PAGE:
VILLAMIL et al v. SENTINEL INSURANCE COMPANY et al, No. 3:2017cv01566 - Document 22 (D.N.J. 2018)

Court Description: OPINION Filed. Signed by Judge Freda L. Wolfson on 12/21/18. (mem, )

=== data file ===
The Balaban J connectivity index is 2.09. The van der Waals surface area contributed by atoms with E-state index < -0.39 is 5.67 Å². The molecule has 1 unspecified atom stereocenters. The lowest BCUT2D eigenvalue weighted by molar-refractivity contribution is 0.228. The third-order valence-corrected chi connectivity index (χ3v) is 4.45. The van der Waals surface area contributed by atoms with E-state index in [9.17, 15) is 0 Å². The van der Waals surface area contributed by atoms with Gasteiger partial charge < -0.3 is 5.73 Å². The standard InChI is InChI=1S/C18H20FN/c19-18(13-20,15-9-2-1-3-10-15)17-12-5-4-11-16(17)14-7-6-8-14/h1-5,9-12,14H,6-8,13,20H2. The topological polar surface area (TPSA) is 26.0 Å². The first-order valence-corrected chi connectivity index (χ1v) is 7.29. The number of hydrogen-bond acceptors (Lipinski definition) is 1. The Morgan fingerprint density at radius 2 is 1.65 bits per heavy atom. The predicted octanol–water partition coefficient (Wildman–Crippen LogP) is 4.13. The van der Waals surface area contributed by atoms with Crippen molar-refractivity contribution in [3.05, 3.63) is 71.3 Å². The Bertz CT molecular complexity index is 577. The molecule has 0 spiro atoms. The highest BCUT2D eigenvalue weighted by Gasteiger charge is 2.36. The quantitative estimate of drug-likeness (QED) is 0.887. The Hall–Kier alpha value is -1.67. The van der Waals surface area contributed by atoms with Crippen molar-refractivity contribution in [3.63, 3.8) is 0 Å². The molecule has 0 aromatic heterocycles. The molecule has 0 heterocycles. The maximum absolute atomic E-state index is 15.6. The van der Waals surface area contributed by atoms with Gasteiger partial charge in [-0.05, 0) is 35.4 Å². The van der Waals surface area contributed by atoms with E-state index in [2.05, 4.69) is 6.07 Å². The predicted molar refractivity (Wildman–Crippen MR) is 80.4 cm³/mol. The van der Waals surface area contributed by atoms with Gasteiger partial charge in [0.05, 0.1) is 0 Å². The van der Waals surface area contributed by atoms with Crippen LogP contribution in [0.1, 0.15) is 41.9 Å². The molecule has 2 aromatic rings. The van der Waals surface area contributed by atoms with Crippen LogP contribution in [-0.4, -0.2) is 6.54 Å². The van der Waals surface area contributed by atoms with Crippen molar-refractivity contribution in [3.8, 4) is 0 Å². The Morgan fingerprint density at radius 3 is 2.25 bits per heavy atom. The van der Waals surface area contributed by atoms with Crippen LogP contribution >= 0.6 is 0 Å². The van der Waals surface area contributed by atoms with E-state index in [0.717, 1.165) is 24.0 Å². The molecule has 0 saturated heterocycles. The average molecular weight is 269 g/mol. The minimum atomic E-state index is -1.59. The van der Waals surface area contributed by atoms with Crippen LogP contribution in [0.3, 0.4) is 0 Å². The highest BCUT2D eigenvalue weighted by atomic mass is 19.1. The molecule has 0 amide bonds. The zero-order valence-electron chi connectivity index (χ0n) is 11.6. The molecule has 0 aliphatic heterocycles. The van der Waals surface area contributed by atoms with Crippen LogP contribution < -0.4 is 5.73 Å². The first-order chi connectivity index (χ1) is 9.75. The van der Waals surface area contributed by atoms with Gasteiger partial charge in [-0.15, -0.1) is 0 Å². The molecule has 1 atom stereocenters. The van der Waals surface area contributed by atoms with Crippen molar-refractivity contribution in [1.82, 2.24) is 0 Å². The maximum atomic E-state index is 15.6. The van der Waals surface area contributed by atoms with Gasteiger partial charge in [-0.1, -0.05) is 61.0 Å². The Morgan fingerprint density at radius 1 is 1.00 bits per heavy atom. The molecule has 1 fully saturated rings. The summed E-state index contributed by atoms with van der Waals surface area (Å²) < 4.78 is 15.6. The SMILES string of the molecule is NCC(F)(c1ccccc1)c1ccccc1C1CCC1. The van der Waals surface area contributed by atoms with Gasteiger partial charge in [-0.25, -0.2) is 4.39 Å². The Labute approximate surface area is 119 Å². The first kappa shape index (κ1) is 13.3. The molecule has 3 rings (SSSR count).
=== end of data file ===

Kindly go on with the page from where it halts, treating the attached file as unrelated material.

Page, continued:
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VILLAMIL et al v. SENTINEL INSURANCE COMPANY et al Doc. 22 UNITED STATES DISTRICT COURT DISTRICT OF NEW JERSEY : : : : Civil Action No.: 17-1566 (FLW) : : OPINION : : : : : : : TERE VILLAMIL AND VILLA COMPONETES, INC., DBA as LA JOLIE SALON AND SPA Plaintiffs, v. SENTINEL INSURANCE COMPANAY, LIMITED., et. al. Defendants. WOLFSON, United States District Judge: This matter comes before the Court on the Motion for summary judgment by Defendants Sentinel Insurance Company, Limited (“Sentinel”) and The Hartford Financial Insurance Company’s (cumulatively, “Defendants”) on insurance coverage claims asserted in the Complaint of Plaintiffs Tere Villamil (“Ms. Villamil”) and Villa Components, Inc. d/b/a/ La Jolie Salon and Spa (“La Jolie”) (cumulatively, “Plaintiffs”). The instant dispute arises from Defendants’ denial of Plaintiffs’ insurance claim in connection with damages caused as a result of a storm which occurred in the Princeton, New Jersey, area on July 30, 2016. For the reasons set forth below, Defendants’ Motion is GRANTED. I. FACTUAL BACKGROUND AND PROCEDURAL HISTORY Sentinel issued an insurance policy, i.e., the “Hartford Spectrum Business Insurance Policy” (“the Policy”), to La Jolie, a beauty salon located at the intersection of Witherspoon and Hulfish Streets, in Princeton, New Jersey, for the period from June 15, 2016 to June 15, 2017. Sentinel’s Statement of Undisputed Facts (“Defs.’ Statement of Facts”), ¶¶ 1-2. La Jolie occupies two floors in the Hulfish Building. Id. ¶ 3, Exhibits E & F. A descending stairwell, enclosed by 1 Dockets.Justia.com three concrete walls, leads to La Jolie’s lower floor, which is below the street level and accessible through a glass door entrance. Id. ¶ 26, Exhibit H. Moreover, a landing area with a drain inlet is located at the bottom of the stairwell; the stairwell, however, is not protected by a roof and “is subject to direct entry of rains, snow and all elements.” Id. The Policy’s terms and provisions, in relevant part, obligate the insurer to provide coverage for the “physical loss of or physical damage to Covered Property” that is “caused by or resulting from a covered Cause of Loss.” Id. ¶ 21. Specifically, Covered Property and Cause of Loss are defined pursuant to the Agreement to include: 1. Covered Property b. Business Personal Property located in or on the building(s) described in the Declarations at the “scheduled premises” or in the open (or in a vehicle) within 1,000 feet of the “scheduled premises,” including: (1) Property you own that is used in your business; (2) Tools and Equipment owned by your employees, which are used in your business operations (3) Property of others that is in your care, custody or control; [and] (4) “Tenant Improvements and Betterments” 3. Covered Cause of Loss Risks of Direct Physical Loss unless the loss is a. Excluded in Section B., Exclusions b. Limited in Paragraph A.4 Limitations; that follow. Id. ¶ 21, Exhibit A. However, the Policy’s terms and provisions do not provide coverage for damage or loss arising from “[f]lood, including the accumulation of surface water” or “[w]ater that backs up from a sewer or drain”; indeed, as the Policy sets forth: “[s]uch loss or damage is excluded regardless of [whether] any other [covered] cause or event . . . contributes concurrently or in any sequence to 2 the loss.” Id. ¶ 22, Exhibit S. Notwithstanding that exclusion, the Parties entered into a seperate “STRETCH” agreement, which modifies the contract to include additional coverage for various forms of physical loss or physical damage, including those arising from: 17. Sewer and Drain Back Up The following Additional Coverage is added: We will pay for direct loss of or physical damage to Covered Property solely caused by water that backs up from a sewer or drain. This coverage is included within the Covered Property Limits of Insurance. THIS IS NOT FLOOD INSURANCE We will not pay for water or other materials that back up from any sewer or drain when it is caused by any flood. This applies regardless of the proximity of the flood to Covered Property. Flood includes the accumulation of surface water, waves, tides, tidal waves, overflow of steams or other bodies of water, or their spray, all whether driven by wind or not that enters the sewer drain system. Id. ¶ 23, Exhibit Q. During the policy period, on July 30, 2016, a severe thunderstorm, estimated to constitute a two hundred to five hundred year storm, resulted in approximately five to seven inches of rain within a two-hour period. 1 Id. ¶¶ 4, 5-7. As a consequence, water pooled at the bottom of the stairwell which is next to La Jolie’s lower floor entrance, and subsequently, the water leaked through the building’s glass door entrance, causing the building to sustain damages. Id. ¶¶ 12-13. On the day after the storm, Ms. Villamil telephoned Sentinel to report an insurance claim and provided the following explanation to a representative: 2 1 Although Plaintiff disputes this fact on the basis of relevancy, the infrequency of the storm speaks to its intensity, which clearly pertains to the instant dispute. 2 Plaintiff attempts to clarify the conversation through Ms. Villamil’s subsequent deposition testimony, during which she stated as follows: “[w]e saw the [lower level] drain starting to bubble and slowly rise with water,” on the day of the storm, and that the water subsequently entered the 3 Thank you for calling The Hartford, this is Christina, how may I help you? Tere Villamil: Hi, yes, this is Tere Villamil, I’m calling from La Jolie Salon & Spa in Princeton, uh, we have had a flood in our lower level yesterday that was quite awful, actually. I’ll send you a video. Um, and the first floor was damaged of the business and I need to put in a claim. I also put in a claim with the landlord as well. Christina: New Jersey, ok. And when did this flood happen? Tere Villamil: Yesterday. Uh, we were there the entire day trying to clean it all up. I sent the email and a notice to my agent, but I was in the middle of cleaning so I never called you. I called the landlord first. Christina: Oh, okay. Tere Villamil: Yesterday’s um extreme rain that we got in two hours that was incredible. Christina: Ok, thank you very much. And you said it was uh a flooding, correct? Tere Villamil: Yes, uh, the water came in within 15 minutes, the water came in and flooded the entire lower level. Christina: Oh, that’s quite a bit, ok. Tere Villamil: Yeah. It came through the door, it seeped right through the door. And if you could provide me with an email, I have videos and pictures of the entire incident. Christina: Ok, and just uh, and just to check, I’m so sorry, did you have a separate flood insurance as well? Tere Villamil: Uh, I don’t believe so because we never had a flood there. So, I don’t know if the landlord does, but, I don’t have any flood insurance. Id. premises through the glass door. Plaintiff, nonetheless, does not dispute the recording of the telephone call between Ms. Villamil and a representative of the insurance company. Pls.’ Response to Statement of Material Facts (“Pls.’ Response”), ¶ 14. 4 Defendants ultimately denied Plaintiffs’ insurance claim on the basis “that the cause of loss was a flood,” which is not covered under the provisions of the Policy or Stretch agreement. Pls.’ Response, ¶ 19. In that regard, (1) the manner in which the water accumulated at the base of the salon’s stairwell; (2) and whether that water constitutes “surface water” are disputed on this motion. Indeed, as the basis for denying coverage, Defendants maintain that heavy rain flooded areas in Princeton, including the intersection of Hulfish and Witherspoon Street, at which corner the Hulfish Building is located. Id. ¶¶ 4, 11. Exhibit D. Moreover, Defendants posit that the flood water flowed over the curb and accumulated at the bottom of the stairwell which led to the lower level, prior to entering the premises through the glass door, notwithstanding Plaintiffs’ efforts to block it with partially filled garbage bags from the inside of the building. Id. ¶¶ 12-13, Exhibit J. Plaintiffs, on the other hand, contend that the water which entered through the lower level of the premises does not constitute flood water. Plaintiffs’ Response, ¶ 13. Rather, as a consequence of the storm, Plaintiffs maintain that water accumulated on the building’s roof and, in turn, entered the building’s drain system. Plaintiffs’ Counter Statement of Facts (“Pls.’ Statement of Facts”), ¶ 32. The high volume of water which entered the building’s drain system created an “over-pressurization” and, as a consequence, that water “ejected through the Salon’s numerous sinks and through the [Salon’s] toilets,” and drains. Id. ¶ 33. According to Plaintiffs, that water also, as opposed to the flood water from the street, accumulated at the bottom of the salon’s stairwell, entered the premises, and caused the damage. Pls.’ Response, ¶ 4. Subsequent to the denial of coverage, on March 8, 2018, Plaintiffs filed the instant Complaint against Defendants, asserting claims for: (a) breach of contract; and (b) a bad faith violation. Now, Defendants move for summary judgment on the basis that Plaintiffs have failed to 5 demonstrate a genuine dispute of a material fact as to the issue whether surface water contributed to the damage which the building sustained on July 30, 2016. Plaintiffs oppose the Motion. II. DISCUSSION A. Standard of Review Summary Judgment is appropriate “if the pleadings, depositions, answers to interrogatories, and admissions on file, together with the affidavits, if any, show that there is no genuine issue as to any material fact and that the moving party is entitled to a judgment as a matter of law.” Fed. R. Civ .P. 56(c). A factual dispute is genuine only if there is “a sufficient evidentiary basis on which a reasonable jury could find for the non-moving party,” and it is material only if it has the ability to “affect the outcome of the suit under governing law.” Kaucher v. County of Bucks, 455 F.3d 418, 423 (3d Cir. 2006); see also Anderson v. Liberty Lobby, Inc., 477 U.S. 242, 248 (1986). Disputes over irrelevant or unnecessary facts will not preclude a grant of summary judgment. Anderson, 477 U.S. at 248. “In considering a motion for summary judgment, a district court may not make credibility determinations or engage in any weighing of the evidence; instead, the non-moving party’s evidence ‘is to be believed and all justifiable inferences are to be drawn in his favor.’” Marino v. Indus. Crating Co., 358 F.3d 241, 247 (3d Cir. 2004) (quoting Anderson, 477 U.S. at 255); see also Matsushita Elec. Indus. Co. v. Zenith Radio Corp., 475 U.S. 574, 587 (1986); Curley v. Klem, 298 F.3d 271, 276-77 (3d Cir. 2002). The party moving for summary judgment has the initial burden of showing the basis for its motion. Celotex Corp. v. Catrett, 477 U.S. 317, 323 (1986). “If the moving party will bear the burden of persuasion at trial, that party must support its motion with credible evidence . . . that would entitle it to a directed verdict if not controverted at trial.” Id. at 331. On the other hand, if the burden of persuasion at trial would be on the nonmoving party, the party moving for summary 6 judgment may satisfy Rule 56’s burden of production by either (1) “submit[ting] affirmative evidence that negates an essential element of the nonmoving party’s claim” or (2) demonstrating “that the nonmoving party’s evidence is insufficient to establish an essential element of the nonmoving party's claim.” Id. Once the movant adequately supports its motion pursuant to Rule 56(c), the burden shifts to the nonmoving party to “go beyond the pleadings and by her own affidavits, or by the depositions, answers to interrogatories, and admissions on file, designate specific facts showing that there is a genuine issue for trial.” Id. at 324; see also Matsushita, 475 U.S. at 586; Ridgewood Bd. of Ed. v. Stokley, 172 F.3d 238, 252 (3d Cir. 1999). In deciding the merits of a party’s motion for summary judgment, the court’s role is not to evaluate the evidence and decide the truth of the matter, but to determine whether there is a genuine issue for trial. Anderson, 477 U.S. at 249. Credibility determinations are the province of the factfinder. Big Apple BMW, Inc. v. BMW of N. Am., Inc., 974 F.2d 1358, 1363 (3d Cir. 1992). There can be “no genuine issue as to any material fact,” however, if a party fails “to make a showing sufficient to establish the existence of an element essential to that party’s case, and on which that party will bear the burden of proof at trial.” Celotex, 477 U.S. at 322-23. “[A] complete failure of proof concerning an essential element of the nonmoving party’s case necessarily renders all other facts immaterial.” Id. at 323; Katz v. Aetna Cas. & Sur. Co., 972 F.2d 53, 55 (3d Cir. 1992). B. Analysis The Parties agree that a severe thunderstorm, resulting in approximately five to seven inches of rain within a two-hour period, occurred on July 30, 2016 in the Princeton area. The severity of the storm caused the street directly in front of the Hulfish Building to flood. Moreover, a pool of water ultimately accumulated at the bottom of the stairwell that provides access to La 7 Jolie’s lower level entrance, and subsequently entered the premises through the glass door of the salon. However, the Parties dispute whether the pooled water constitutes surface water, and in turn, how water accumulated at the bottom of the stairwell. In that regard, Defendants contend that the water, which entered the premises of the salon, resulted from an accumulation of “flood water” that is not covered under the terms of the Policy. In support, Defendants argue that Princeton’s storm sewer system was overwhelmed by severe rain, which ultimately caused the street immediately outside of the Hulfish Building to flood on July 30, 2016. Def.’s Brief, at 5. According to Defendants, the flood water subsequently flowed over the curb of the street and down the stairwell, where it ultimately pooled prior to entering the premises through La Jolie’s glass door. Id. More importantly, Defendants contend that rain water was able to form at the bottom of the stairwell as a result of the severe storm, because the “stairwell where the water collected” does not have a “roof above it and is subject to direct entry of rains, snow and all elements.” Defs.’ Statement of Facts, ¶ 26. Conversely, Plaintiffs argue that the water which ultimately entered the lower floor of the salon does not constitute surface water, because it originated from the roof of the building notwithstanding the fact it was rain water. According to Plaintiffs, the roof water subsequently entered the building’s drain system, the volume of which caused “over pressurization” and, in turn, water flowed back out of the sink drains, toilets, and building’s drains, including the drain which is located at the bottom of the stairwell. Plaintiffs Memorandum of Law in Opposition to Defendants’ Motion for Summary Judgment (“Pls.’ Opp. Brief”), at 2. Indeed, Plaintiffs contends that no flood water entered the building. Plaintiffs argue that the building’s pumps were equipped with backflow preventers, and, therefore, “none of the water that entered the building originated in the city’s sewer system.” Pls.’ Response, ¶ 4. In addition, 8 while Plaintiffs acknowledge that the street directly outside of the Hulfish Building flooded, that water, as Plaintiffs argue, could not have accumulated at the bottom of the salon’s stairwell. Pls.’ Opp. Brief, at 2. In that connection, Plaintiffs aver that the street’s eight-inch curb prevented the flood water from “flow[ing] over.” Id. Accordingly, because the only water which could have entered the building was non-flood water, Plaintiffs maintain that coverage was improperly denied. The interpretation of an insurance contract or policy is a legal question typically reserved for a court. Sealed Air Corp. v. Royal Indemn. Co., 404 N.J. Super. 363, 375 (App. Div.), certif. denied, 196 N.J. 601 (2008). In that regard, as a general matter, “[i]nsurance policies are construed in accordance with principles that govern the interpretation of contracts; the parties’ agreement ‘will be enforced as written when its terms are clear in order that the expectations of the Parties will be fulfilled.’” Memorial Properties, LLC v. Zurich American Ins. Co., 210 N.J. 512, 525 (2012) (quoting Flomerfelt v. Cardiello, 202 N.J. 432, 441 (2010)). It is, thus, a contractual principle that courts must give the policy terms their plain and ordinary meaning. Id. Only when a policy’s language is ambiguous, may a court rely upon extrinsic or parol evidence to determine the intent of the parties; however, where the language of the contract is clear, extrinsic evidence may not be considered. Chubb Custom Ins. Co. v. Prudential Ins. Co., 195 N.J. 231, 238 (2008) (“If the language is clear, that is the end of the inquiry.”). Courts must not “write for the insured a better policy of insurance than the one purchased.” Walker Rogge, Inc. v. Chelsea Title & Guar. Co., 116 N.J. 517, 529 (1989). Moreover, to establish insurance coverage, the insured, such as Plaintiffs, “bears the initial burden of showing that the harm [claimed] . . . falls within the scope of the policy.” State Farm Fire & Cas. Co. v. Estate of Mehlman, 589 F.3d 105, 110 (3d Cir. 2009); Reliance Ins. Co. v. Armstrong World Indus., Inc., 292 N.J. Super. 365, 377 (App. Div. 1996) (burden is on the insured 9 “to bring the claim within the basic terms of the policy”); Hartford Acci. & Indem. Co. v. Aetna Life & Casualty Ins. Co., 98 N.J. 18, 26 (1984); Cumberland County v. GSP Recycling Co., 358 N.J. Super. 484, 503 (App. Div.) certif. denied, 177 N.J. 222 (2003); see Building Materials Corp. of Am. v. Allstate Ins. Co., 424 N.J. Super. 448, 464 (App. Div. 2012) (finding that plaintiff “must first establish that its claim is covered under the policy’s ensuring clause.”). Only if the plaintiff satisfies this burden, does the burden shift to the defendant insurance company to show that an exclusion applies. Estate of Mehlman, 589 F.3d at 111. Put differently, “[f]or purposes of obtaining summary judgment, [the insurer’s] burden [i]s to show that, factually, plaintiff had failed to meet its prima facie case,” or that “as a matter of law, [the insurer] had demonstrated the applicability of an exclusion thereby negating coverage.” Adron, Inc. v. Home Ins. Co., 292 N.J. Super. 463, 473 (App. Div. 1996). Here, the Policy, in relevant part, states as follows: “[w]e will pay for direct physical loss of or physical damage to Covered Property at the premises . . . caused by or resulting from a Covered Cause of Loss.” Brief in Support of Sentinel Insurance Company’s Motion for Summary Judgment (“Defs.’ Brief”), Exhibit Q. Moreover, while the Policy, itself, does not cover damages which arise from “[w]ater that backs up from a sewer or drain,” the Parties entered into an additional Stretch agreement. The “terms and conditions of the [P]olicy” are applicable to the Stretch Agreement; however, the Stretch Agreement obligates Defendants to provide additional coverage, including: Sewer and Drain Back Up We will pay for direct physical loss of or physical damage to Covered Property solely caused by water that backs up from a sewer or drain. This coverage is included with the Covered Property Limits of Insurance. 10 THIS IS NOT FLOOD INSURANCE We will not pay for water or other materials that back up from any sewer or drain when it is caused by any flood. This applies regardless of the proximity to the flood to Covered Property. Flood includes the accumulation of surface water, waves, tidal waves, overflow of streams or other bodies of water, or their spray, all whether driven by wind or not that enters the sewer or drain system. Brief in Support of Sentinel Insurance Company’s Motion for Summary Judgment (“Def.’s Brief”), Exhibit Q (emphasis added). Notably, Plaintiffs do not argue that this provision is somehow ambiguous, or that it should be voided. Based on the plain and unambiguous language of the agreement which must be enforced, to acquire coverage, Plaintiffs must show that the salon sustained damages “solely” from water that backed up from a sewer or drain. See, e.g., Memorial Properties, LLC v. Zurich American Ins. Co., 210 N.J. 512, 525 (2012) (“Insurance policies are construed in accordance with principles that govern the interpretation of contracts; the parties’ agreement will be enforced as written when its terms are clear in order that the expectations of the parties will be fulfilled.”) (citation and quotation marks omitted). Stated differently, Plaintiffs bear the initial burden of demonstrating that flood water did not, in any way, contribute to the damages which the building sustained. Md Retail Corp. v. Guard Ins. Grp., No. 2017 U.S. Dist. LEXIS 44996, at *27 (D.N.J. March 27, 2017) (“New Jersey law is clear that the plaintiff bears the burden of establishing that a loss occurred within the coverage of the insurance contract before the burden shifts to the insurer regarding the applicability of any exclusions.”) (citing Hartford Accident & Indem. Co. v. Aetna Life & Casualty Ins. Co., 98 N.J. 18, 483 (N.J. 1984)). 11 To carry such a burden, Plaintiffs rely on the expert opinions of Jack West (“Mr. J West”), Robert West (“Mr. R. West”), and Michael Melleski (“Mr. Melleski”). 3 However, notwithstanding the explanations provided in those reports, the Court finds that the expert opinions do not refute that the water which accumulated at the bottom of the stairwell, at a minimum, included surface water which subsequently entered the premises through the salon’s glass door. First, Mr. J. West, the borough engineer, provided an opinion as to the cause of the disputed water damage in a three-sentence email. That email addresses the flood water on the street outside of the Hulfish Building and the drain which is located at the bottom of the stairwell, leading to the salon’s lower level entrance: Based on my inspection of the site on [A]ugust 10, 2016, and the pictures you showed me it appears that the water damage in your building was not created by flooding from the street. From what you described the floor drain in your exterior [stairwell] appears to have failed causing water to backup into your building. Should you have any questions do not hesitate to call. Pls.’ Opposition Brief, Exhibit C. Moreover, in a deposition, Mr. J. West further explained the opinion which he rendered in his email: Q: A: Q: A: Q: A: … Q: Okay. And what was the cause for the flooding, based upon your understanding and the limited information that you had? It appears that it was from a—either a clogged or undersized drain in the stairwell. Were you ever able to determine if the drain was clogged? No. Now, that drain in the stairwell, do you know where it leads? No. Okay. Was another possibility—and tell me if you didn’t think of this or not, you know, just let me know—that the 3 While I am considering the expert reports, I, nonetheless, question the methodologies and conclusory nature of those reports upon which Plaintiffs rely, and whether they could survive a Daubert analysis. Indeed, Mr. J. West and Mr. R. West’s reports are confined to no more than three sentences and Mr. Melleski, the remaining expert, does not practice in the field of engineering, plumbing, or any related profession. Thus, the Court questions Mr. Melleski’s qualifications as an expert within this context. 12 A: flooding was—in that—well, in that area, that stairwell, was caused by the rain overwhelming the capacity of the drain? Yes. That’s—I had indicated that. Id., Exhibit B. In sum, Mr. J. West opined that water accumulated at the bottom of the stairwell, because the intensity of the rain caused the drain to clog and cease functioning. Moreover, his explanation supports the fact that rain water also pooled at the stairwell’s base, as opposed to only the water that drained from the roof, contrary to Plaintiff’s position that the water that accumulated solely came from the roof through the backed up drain. Mr. R. West also provided an expert opinion as to the cause of the disputed damage that is confined to the following two brief points: Rain water from the subject July 30, 2016 rain event in Princeton, New Jersey did not flow over the ground surface and enter the floor of the La Jolie Salon and Spa located at 4 Hulfish Street in Princeton, New Jersey 08540. The rain water from the July 30, 2016 event entered the La Jolie Salon and Spa from a pressured flow of pipe contained water welling into the lower floor space of the subject property. Id., Exhibit I. Furthermore, during a deposition which took place on February 20, 2018, Mr. R. West stated: Q: A: … Q: A: Q: A: Let me ask it another way. When it rains, does it rain into this area [the descending stairwell which leads to La Jolie’s lower level entry]? Yes, it would [rain] into this area because the opening that creates the stairwell would allow water to enter that area. Okay. You’re not saying that there was no water from this rain event that entered into this drain in this lower level . . . right? You’re not saying that? I’m saying that water backed up that drain causing a level that’s reported in the Ruggles as 2 feet. I understand. In addition, water coming up from the sky landed on top of that backed up water, adding to that level. 13 Id., Exhibit Y. Thus, Mr. R. West opined that the water which accumulated at the bottom of the stairwell consisted, at a minimum, of water which welled out of the lower level drain in addition to rain water that fell directly into that area. Third, Mr. Melleski, a public insurance adjuster, similarly explained that the cause of loss resulted from a blockage in the drain system: “the water that damages your client’s occupied space came from the reverse flow under pressure due to a blockage in the drain system. The building has a combined plumbing system that receives storm water and sewage water and then is pumped into the city’s sewer system. The pumps were actively trying to pump the water out to the sewer until an over pressurization occurred and set the water in a reverse direction.” According to Mr. Melleski, the damages were sustained, at least in part, by an over pressurization of the drain system. Here, drawing every favorable inference from the expert reports, the Court finds that the entry of summary judgment is, nevertheless, appropriate. To the extent that the water from the roof of the building can be categorized as non-flood water 4 and some of that water eventually pooled at the bottom of the stairwell, Plaintiffs’ experts are either silent on the issue, or admit, that the water which accumulated in that area included flood water. Indeed, as defined under the policy, flood “includes the accumulation of surface water,” which the Third Circuit has defined as: “waters on the surface of the ground, usually created by rain or snow, which are of a casual or vagrant character, following no definite course and having no substantial or permanent existence.” T.H.E. Ins. Co. v. Charles Boyer Childrens Trust, 269 Fed. Appx. 220, 222 (3d Cir. 2008). In that 4 Plaintiffs rely on the testimony of Defendants’ 30(b)(6) witness that water which came from the roof is not surface water. Defendants dispute Plaintiffs’ interpretation of that witness’s testimony. I need not make a legal determination on this issue, however, since even assuming that roof water that enters a drain is not “surface water” as defined under the Policy, I still find that summary judgment in favor of Defendants is appropriate. Accordingly, for the purposes of this motion only, the Court assumes, but does not hold, that water which lands on a roof is not “surface water” pursuant to the Policy. 14 connection, the Parties do not dispute that the stairwell which leads to the building’s lower level entrance is not covered “by a roof and is subject to direct entry of rains, snow and all elements[,]” such as the thunderstorm which occurred on July 30, 2016. Defs.’ Statement of Facts, ¶ 26. Moreover, the intense rain—falling at a rate of approximately five to seven inches within a twohour period—landed on the exposed steps and area at the bottom of the stairwell and became surface water. In fact, Plaintiffs’ own expert, Mr. R. West, acknowledged that the pooled water consisted of an accumulation of both rain water and water which backed up from the drain. Thus, even if the Court presumes that non-flood water backed up from the lower level drain, the water which ultimately entered the building also included an accumulation of flood water. As such, the expert reports do not support the fact that the damages which the salon sustained were solely the result of an accumulation of non-flood water. Aside from the plain language of the Stretch agreement, the applicable anti-concurrent and anti-sequential provision of the Policy provides the proverbial final nail in the coffin as to Plaintiffs’ insurance coverage claim. Indeed, the first page of the Stretch agreement clearly indicates that, “[e]xcept as otherwise stated in this endorsement, the terms and conditions of the policy apply to the insurance stated below.” Defs.’ Brief, Exhibit Q. That statement incorporates the main Policy’s anti-concurrent and anti-sequential provision into the Stretch agreement, which provides: We will not pay for loss or damage caused directly or indirectly by any of the following. Such loss or damage is excluded regardless of any other cause or event that contributes concurrently or in any sequence to the loss. Defs.’ Brief, Exhibit A. Similar anti-concurrent and anti-sequential provisions are routinely enforced by courts in New Jersey, and, as applied to this case, function to exclude all coverage for a loss occasioned by a flood, even when a flood acts concurrently or sequentially with a covered 15 peril, such as sewer back up. Jacobsen v. Hartford Ins. Co. Flood & Home (Sandy), No. 14-3094, 13-6910, 13-7160, 2017 U.S. Dist. LEXIS 52591, at *32 n.17 (D.N.J. March 31, 2017); Lam Investment Research, LLC v. Pub. Serv. Mutual Ins. Co., No. 12-5576, 2016 U.S. Dist. LEXIS 45116, at *4 (D.N.J. April 1, 2016); Assurance Co. of Am., Inc. v. Jay-Mar, Inc., 38 F. Supp. 2d 349, 354 (D.N.J. 1999); Petrick v. State Farm Fire & Cas. Co., No. L-43-07, 2010 N.J. Super. Unpub. LEXIS 1964, at *7 (App. Div. Aug. 13, 2010); Ashrit Realty LLC v. Tower Nat’l Ins. Co., No. A-1647-13T4, 2015 N.J. Super. Unpub. LEXIS 107, at *5 (App. Div. Jan. 20, 2015) (citing Simonetti v. Selective Ins. Co., 372 N.J. Super. 421, 699 (App. Div. Oct. 15, 2004)). Plaintiffs do not argue that the anti-concurrent and anti-sequential provision, here, is ambiguous or in violation of New Jersey public policy. Rather, Plaintiffs cite various non-binding cases in which anti-concurrent and anti-sequential provisions were not enforced, including Lam Inv. Research, LLC v. Public Serv. Mut. Ins. Co., No. 12-5576, 2016 U.S. Dist. LEXIS 45116 (D.N.J. April 1, 2016); Somerset Indus. v. Lexington Ins. Co., 639 F. Supp. 2d 532 (E.D. Pa. 2009); and Bishops, Inc. v. Penn Nat’l Ins, 984 A.2d 982 (Pa. Super 2009). However, the cases upon which Plaintiffs rely are readily distinguishable from the instant dispute. In Lam, the court dealt with an anti-concurrent and anti-sequential provision in the context of “efficient proximate cause,” 5 which clearly does not apply in the current policy. Rather, the Policy, here, involves an addendum agreement, i.e., Stretch, that specifically excludes coverage when damage arises from a sewer or drain backup that is, at least in part, caused by flood. The court, in Bishops, Inc., similarly declined to enforce an anti-concurrent and anti-sequential provision in an insurance agreement that did not provide coverage for flooding, because the parties, 5 “The ‘efficient proximate cause’ approach has generally found coverage where the covered risk was ‘either the first or last step in the chain of causation which leads to the loss.’” Lam Inv. Research, LLC, 2016 U.S. Dist. LEXIS, at *11. 16 in that case, entered into a separate agreement which provided additional coverage for sewer and drain back up; however, unlike the Stretch agreement here, the additional agreement “ma[d]e no effort to restate the language that bars coverage on the ground of concurrent causation by another excluded cause of loss.” Bishops, Inc., 984 A.2d at 991. Finally, in Somerset Indus., the parties’ insurance agreement, there, provided coverage for “water that back[ed] up from a sewer or drain,” and the plaintiffs paid an additional premium to remove a flood and surface water exception which originally applied to the insurance agreement. Therefore, upon the payment of the additional premium, the court found that the agreement’s “concurrent loss clause” did not apply to damages that were caused by covered and non-covered losses. Unlike Lam Inv. Research and Bishops, Inc., the Policy’s anti-concurrent and antisequential provision is clearly applicable. Indeed, the Stretch agreement explicitly states that “the terms and conditions of the policy apply to the insurance stated below,” including its sewer and drain back up provision. Moreover, unlike Somerset Indus., Plaintiffs, here, did not pay an additional premium to remove the Policy’s flood and surface water exception. To the contrary, the Stretch agreement’s sewer and drain back up provision provides additional coverage for damages which “solely” arise from non-flood water that backs up from a sewer or drain. In fact, that provision specifically states that “THIS IS NOT FLOOD INSURANCE,” and that Defendants “will not pay for water or other materials that back up from any sewer or drain when it is caused by any flood.” Accordingly, because both the Stretch agreement and the anti-concurrent and antisequential provision exclude coverage for any damages from a drain and sewer backup caused by flood water, and because Plaintiff has failed to raise a genuine issue of material fact that flood water, indeed, entered the building, summary judgment is granted in favor of Defendants. III. CONCLUSION 17 For the foregoing reasons, Defendants’ Motion for summary judgment is GRANTED. /s/ Freda L. Wolfson Freda L. Wolfson United States District Judge 18